Grand Theft / Petit Theft
In Florida, when a person is charged with theft, it can be a misdemeanor (less than $300 value) or a felony (over $300 value).
Grand Theft is a felony offense where a person is alleged to have taken something with a value of at least $300. The severity of the offense goes up as the value of the property taken increases. The following chart illustrates the different rankings of Grand Theft under Florida law:
|VALUE OF PROPERTY
||LEVEL OF OFFENSE
||Third Degree Felony, punishable by up to 5 years in prison
||Second Degree Felony, punishable by up to 15 years in prison
||First Degree Felony, punishable by up to 30 years in prison
A number of other factors also play a role in the severity of the charges. These factors include the type of property taken (Grand Theft Motor Vehicle), whether or not there was damage caused (Grand Theft with Damage over $1,000), and the age of the property’s owner (Grand Theft from a Person 65 Years of Age or Older). These factors may increase the possible penalty faced.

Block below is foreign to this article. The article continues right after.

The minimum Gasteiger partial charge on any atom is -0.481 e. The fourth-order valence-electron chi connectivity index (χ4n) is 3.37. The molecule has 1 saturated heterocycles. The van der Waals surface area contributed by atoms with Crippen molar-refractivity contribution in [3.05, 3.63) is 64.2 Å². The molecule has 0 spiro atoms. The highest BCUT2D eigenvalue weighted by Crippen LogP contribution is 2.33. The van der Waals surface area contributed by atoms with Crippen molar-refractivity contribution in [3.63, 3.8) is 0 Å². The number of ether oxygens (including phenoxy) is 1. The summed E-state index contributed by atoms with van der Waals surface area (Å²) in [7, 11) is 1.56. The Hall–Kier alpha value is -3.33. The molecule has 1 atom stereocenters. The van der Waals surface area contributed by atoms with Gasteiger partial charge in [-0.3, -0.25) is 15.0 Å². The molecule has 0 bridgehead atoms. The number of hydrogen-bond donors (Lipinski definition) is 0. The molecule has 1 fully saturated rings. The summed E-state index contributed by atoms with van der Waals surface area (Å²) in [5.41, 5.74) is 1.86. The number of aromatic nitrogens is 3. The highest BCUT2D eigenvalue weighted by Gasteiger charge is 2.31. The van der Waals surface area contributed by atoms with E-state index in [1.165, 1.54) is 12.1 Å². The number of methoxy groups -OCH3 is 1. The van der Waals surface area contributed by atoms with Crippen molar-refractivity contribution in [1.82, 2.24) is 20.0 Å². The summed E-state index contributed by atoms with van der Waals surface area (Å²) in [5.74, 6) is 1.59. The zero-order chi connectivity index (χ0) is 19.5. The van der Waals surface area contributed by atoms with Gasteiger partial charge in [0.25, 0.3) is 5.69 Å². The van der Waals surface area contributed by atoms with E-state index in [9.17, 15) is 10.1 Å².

Misdemeanor theft typically falls into two categories – Retail Theft and Petit Theft. Retail Theft is defined as taking property or merchandise from a merchant or store with the intent to deprive the merchant of that property. The severity of the offense of Retail Theft goes up depending on how many prior convictions for theft the person has. As a first offense, it is a Second Degree Misdemeanor, punishable by up to 60 days in jail. A second offense can be charged as a First Degree Misdemeanor, punishable by up to a year in jail. A third or subsequent offense can be charged as a felony. Petit Theft is defined as taking property of another with the intent to deprive the owner of the property. This does not have to be a store or merchant. Again, the severity of the charges increase based upon whether or not the person has any prior theft convictions. The severity also increases with the value of the property, whether it is over or under $100. If the value exceeds $300, it can be charged as a felony offense.